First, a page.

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Devices for assisting manipulation: a summary of user task priorities

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4 Author(s)
Stanger, C.A. ; Appl. Sci. & Eng. Lab., Delaware Univ., Newark, DE, USA ; Anglin, C. ; Harwin, W.S. ; Romilly, D.P.

Currently, none of the commercially available rehabilitation robots are widely distributed among individuals with limited use of their arms and hands. Market success requires design that achieves an acceptable tradeoff between function, appearance, ease of use, reliability, and cost. User defined task priorities are an imperative consideration within the design as devices which fail a user's functionality requirement will never succeed in the market place. Consequently, this article reviews nine different task priority surveys conducted by seven institutions across England and North America which reflect the views of over 200 potential users of such technology. They include predevelopment questionnaires that focus on user task ability and anticipated use of an orthosis or rehabilitation robot, and postdevelopment surveys that investigate task functionality with a specific robot. The survey results indicate that a device must accommodate a wide range of object manipulation tasks in a variety of unstructured environments. Specific tasks which rated highly were picking things up from the floor or off a shelf and tasks associated with eating, personal hygiene, and leisure activities. The range of functional tasks implies that interdisciplinary design teams are required for “successful” rehabilitation robotic and orthotic device design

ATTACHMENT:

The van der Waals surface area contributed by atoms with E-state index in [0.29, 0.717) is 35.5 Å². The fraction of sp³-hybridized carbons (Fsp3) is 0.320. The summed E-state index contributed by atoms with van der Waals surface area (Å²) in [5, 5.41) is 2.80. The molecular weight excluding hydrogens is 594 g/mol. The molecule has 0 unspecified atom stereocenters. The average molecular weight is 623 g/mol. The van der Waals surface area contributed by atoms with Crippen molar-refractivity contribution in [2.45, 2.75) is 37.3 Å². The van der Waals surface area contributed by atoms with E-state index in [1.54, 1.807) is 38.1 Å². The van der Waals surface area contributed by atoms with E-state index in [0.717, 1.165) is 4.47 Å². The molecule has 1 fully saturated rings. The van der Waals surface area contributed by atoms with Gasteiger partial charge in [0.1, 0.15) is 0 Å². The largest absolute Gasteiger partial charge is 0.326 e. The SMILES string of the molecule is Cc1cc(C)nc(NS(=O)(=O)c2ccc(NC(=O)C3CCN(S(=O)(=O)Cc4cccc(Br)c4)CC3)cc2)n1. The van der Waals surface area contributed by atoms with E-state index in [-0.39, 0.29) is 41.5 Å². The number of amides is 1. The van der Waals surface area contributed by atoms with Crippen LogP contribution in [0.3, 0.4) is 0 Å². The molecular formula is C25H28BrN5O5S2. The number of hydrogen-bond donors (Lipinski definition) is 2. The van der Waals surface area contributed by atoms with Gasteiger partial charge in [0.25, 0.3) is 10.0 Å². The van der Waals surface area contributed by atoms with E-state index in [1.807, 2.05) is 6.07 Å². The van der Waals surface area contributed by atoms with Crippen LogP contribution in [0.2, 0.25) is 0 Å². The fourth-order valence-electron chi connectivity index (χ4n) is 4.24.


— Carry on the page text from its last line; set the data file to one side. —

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Rehabilitation Engineering, IEEE Transactions on  (Volume:2 ,  Issue: 4 )